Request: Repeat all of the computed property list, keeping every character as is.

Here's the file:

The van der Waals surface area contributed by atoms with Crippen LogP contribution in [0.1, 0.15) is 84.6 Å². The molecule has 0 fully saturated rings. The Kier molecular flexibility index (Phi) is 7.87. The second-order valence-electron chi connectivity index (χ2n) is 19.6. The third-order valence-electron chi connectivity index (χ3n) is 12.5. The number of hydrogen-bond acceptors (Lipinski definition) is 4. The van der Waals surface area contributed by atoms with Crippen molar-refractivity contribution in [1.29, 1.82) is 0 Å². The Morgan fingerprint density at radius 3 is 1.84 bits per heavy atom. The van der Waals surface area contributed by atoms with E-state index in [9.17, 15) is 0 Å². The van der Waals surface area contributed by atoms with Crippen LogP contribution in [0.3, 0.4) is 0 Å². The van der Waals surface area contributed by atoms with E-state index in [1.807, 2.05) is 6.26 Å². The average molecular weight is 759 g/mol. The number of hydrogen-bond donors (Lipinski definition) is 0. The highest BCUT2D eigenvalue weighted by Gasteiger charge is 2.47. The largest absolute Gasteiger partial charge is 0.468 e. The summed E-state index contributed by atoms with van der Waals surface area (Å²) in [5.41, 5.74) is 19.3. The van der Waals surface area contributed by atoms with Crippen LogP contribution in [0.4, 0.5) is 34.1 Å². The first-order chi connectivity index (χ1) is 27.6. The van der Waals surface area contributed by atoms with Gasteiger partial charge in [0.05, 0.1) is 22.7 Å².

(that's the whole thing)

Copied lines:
The van der Waals surface area contributed by atoms with Crippen LogP contribution in [0.1, 0.15) is 84.6 Å². The molecule has 0 fully saturated rings. The Kier molecular flexibility index (Phi) is 7.87. The second-order valence-electron chi connectivity index (χ2n) is 19.6. The third-order valence-electron chi connectivity index (χ3n) is 12.5. The number of hydrogen-bond acceptors (Lipinski definition) is 4. The van der Waals surface area contributed by atoms with Crippen molar-refractivity contribution in [1.29, 1.82) is 0 Å². The Morgan fingerprint density at radius 3 is 1.84 bits per heavy atom. The van der Waals surface area contributed by atoms with E-state index in [9.17, 15) is 0 Å². The van der Waals surface area contributed by atoms with Crippen LogP contribution in [0.3, 0.4) is 0 Å². The van der Waals surface area contributed by atoms with E-state index in [1.807, 2.05) is 6.26 Å². The average molecular weight is 759 g/mol. The number of hydrogen-bond donors (Lipinski definition) is 0. The highest BCUT2D eigenvalue weighted by Gasteiger charge is 2.47. The largest absolute Gasteiger partial charge is 0.468 e. The summed E-state index contributed by atoms with van der Waals surface area (Å²) in [5.41, 5.74) is 19.3. The van der Waals surface area contributed by atoms with Crippen LogP contribution in [0.4, 0.5) is 34.1 Å². The first-order chi connectivity index (χ1) is 27.6. The van der Waals surface area contributed by atoms with Gasteiger partial charge in [0.05, 0.1) is 22.7 Å².